KYOTO, Japan--(BUSINESS WIRE)--Kyocera Corporation (NYSE:KYO)(TOKYO:6971) announced today that it has donated five portable solar power generating systems through the United Nations Development Programme (herein “UNDP”) to support reconstruction efforts in regions of Nepal devastated by the earthquake in April 2015. Kyocera delivered three systems to Gorkha District and two systems to Sindhupalchowk District last week, areas which were severely affected by the earthquake and aftershocks.
In June 2015, the Kyocera Group provided a monetary donation for relief aid and reconstruction to the people and communities affected by the earthquake in Nepal. However, the disaster-stricken region is still in the midst of reconstruction and the UNDP is rebuilding temporary facilities as well as restoring infrastructure and lifelines such as electricity and water supply. In support of the UNDP’s efforts, Kyocera offered solar power generating systems for use at Gorkha District Hospital and a rehabilitation facility supported by the International Organization of Migration in Sindhupalchowk District.
“The private sector often has innovative and applicable solutions and in this case, UNDP is excited to partner with Kyocera, an electronics leader in Japan,” said Renaud Meyer, UNDP Country Director in Nepal. “These portable solar-powered systems will hasten the recovery of Nepal’s public sector and help in restoring critical local public services.”
“Kyocera is honored to work with the UNDP and hope that the donated systems, by operating as reliable independent energy sources, will contribute to improving medical facilities and help the people in the community to regain their livelihoods as quickly as possible,” said Toshihide Koyano, executive officer and general manager of the Corporate Solar Energy Group at Kyocera Corporation.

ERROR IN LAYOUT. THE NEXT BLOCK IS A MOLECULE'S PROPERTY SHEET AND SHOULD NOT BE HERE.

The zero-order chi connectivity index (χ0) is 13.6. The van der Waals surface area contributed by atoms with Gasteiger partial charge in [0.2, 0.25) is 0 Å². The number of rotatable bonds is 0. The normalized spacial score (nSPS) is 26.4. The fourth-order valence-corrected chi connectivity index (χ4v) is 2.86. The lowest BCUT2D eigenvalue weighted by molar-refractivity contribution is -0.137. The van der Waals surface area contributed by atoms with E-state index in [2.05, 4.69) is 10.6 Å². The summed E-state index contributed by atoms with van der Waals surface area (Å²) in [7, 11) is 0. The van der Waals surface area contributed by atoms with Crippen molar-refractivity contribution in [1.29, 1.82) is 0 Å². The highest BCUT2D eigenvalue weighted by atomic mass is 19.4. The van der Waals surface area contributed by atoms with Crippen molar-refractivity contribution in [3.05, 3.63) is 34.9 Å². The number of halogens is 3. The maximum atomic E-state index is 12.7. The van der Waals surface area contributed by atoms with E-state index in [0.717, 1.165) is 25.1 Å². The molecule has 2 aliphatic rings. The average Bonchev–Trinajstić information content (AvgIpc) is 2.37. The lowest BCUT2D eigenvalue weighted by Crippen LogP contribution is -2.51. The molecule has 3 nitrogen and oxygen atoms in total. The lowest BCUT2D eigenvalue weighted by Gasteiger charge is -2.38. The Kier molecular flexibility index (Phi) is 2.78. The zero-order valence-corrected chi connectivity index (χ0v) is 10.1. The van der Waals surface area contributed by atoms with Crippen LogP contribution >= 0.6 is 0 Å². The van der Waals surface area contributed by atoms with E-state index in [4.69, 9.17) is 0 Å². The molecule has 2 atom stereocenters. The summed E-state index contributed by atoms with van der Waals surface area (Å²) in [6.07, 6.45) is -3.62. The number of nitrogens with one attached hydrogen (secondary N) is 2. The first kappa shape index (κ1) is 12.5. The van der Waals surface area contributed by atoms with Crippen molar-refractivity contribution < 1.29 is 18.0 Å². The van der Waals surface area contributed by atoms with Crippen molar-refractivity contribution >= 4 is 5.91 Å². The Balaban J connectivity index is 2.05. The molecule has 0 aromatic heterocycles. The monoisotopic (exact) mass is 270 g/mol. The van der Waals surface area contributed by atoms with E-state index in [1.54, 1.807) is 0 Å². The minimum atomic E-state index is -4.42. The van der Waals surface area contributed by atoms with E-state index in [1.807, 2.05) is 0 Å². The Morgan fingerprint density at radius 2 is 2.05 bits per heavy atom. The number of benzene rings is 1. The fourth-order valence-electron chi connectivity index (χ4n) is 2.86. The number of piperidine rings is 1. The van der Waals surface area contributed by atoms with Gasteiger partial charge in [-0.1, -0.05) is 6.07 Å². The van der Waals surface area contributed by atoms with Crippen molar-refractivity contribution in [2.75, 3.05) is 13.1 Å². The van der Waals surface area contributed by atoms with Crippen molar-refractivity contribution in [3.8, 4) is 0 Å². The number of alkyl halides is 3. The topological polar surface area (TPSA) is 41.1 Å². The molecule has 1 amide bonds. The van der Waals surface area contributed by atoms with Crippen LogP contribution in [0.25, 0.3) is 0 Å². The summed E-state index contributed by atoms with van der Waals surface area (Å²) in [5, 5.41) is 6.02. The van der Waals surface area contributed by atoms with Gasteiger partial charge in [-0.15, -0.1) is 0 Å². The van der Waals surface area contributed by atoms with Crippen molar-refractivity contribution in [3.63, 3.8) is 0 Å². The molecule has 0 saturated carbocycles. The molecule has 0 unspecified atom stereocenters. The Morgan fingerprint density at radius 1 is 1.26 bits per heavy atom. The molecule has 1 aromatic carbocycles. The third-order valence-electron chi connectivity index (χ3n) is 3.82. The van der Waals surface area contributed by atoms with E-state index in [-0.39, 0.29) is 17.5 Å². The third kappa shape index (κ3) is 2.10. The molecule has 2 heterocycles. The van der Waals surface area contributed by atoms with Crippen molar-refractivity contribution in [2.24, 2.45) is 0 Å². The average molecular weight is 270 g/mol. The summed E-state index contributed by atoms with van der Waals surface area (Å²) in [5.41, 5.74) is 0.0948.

With a comprehensive program of three years, the UNDP’s earthquake recovery program is focusing on three main areas of work: revitalizing livelihoods and economic recovery of communities, restoring local governance systems and public service delivery, and helping to build a disaster resilient Nepal under the leadership of the Government. According to the UNDP, sustainable energy solutions have long-term applications towards achieving Sustainable Development Goals (SDGs) in environmental and disaster risk management.
Kyocera started research into solar energy in 1975 soon after the first global oil crisis. Shortly after, in the early 1980s, the company began providing solar power systems to regions without electricity including Pakistan and China. In the hope of helping to improve educational infrastructure, Kyocera donated solar power generating systems to four elementary schools and a child welfare facility in Cambodia between 2007 and 2008, followed by similar donations to a total of 41 schools in Nepal, Uganda and Tanzania from 2009 to 2014. Kyocera will continually work toward the betterment of people’s lives and the conservation of the environment through utilization of solar energy.
Kyocera Corporation (NYSE:KYO)(TOKYO:6971) (http://global.kyocera.com/), the parent and global headquarters of the Kyocera Group, was founded in 1959 as a producer of fine ceramics (also known as “advanced ceramics”). By combining these engineered materials with metals and integrating them with other technologies, Kyocera has become a leading supplier of solar power generating systems, mobile phones, printers, copiers, electronic components, semiconductor packages, cutting tools and industrial ceramics. During the year ended March 31, 2015, the company’s net sales totaled 1.53 trillion yen (approx. USD12.7 billion). Kyocera appears on the latest listing of the “Top 100 Global Innovators” by Thomson Reuters, and is ranked #552 on Forbes magazine’s 2015 “Global 2000” listing of the world’s largest publicly traded companies.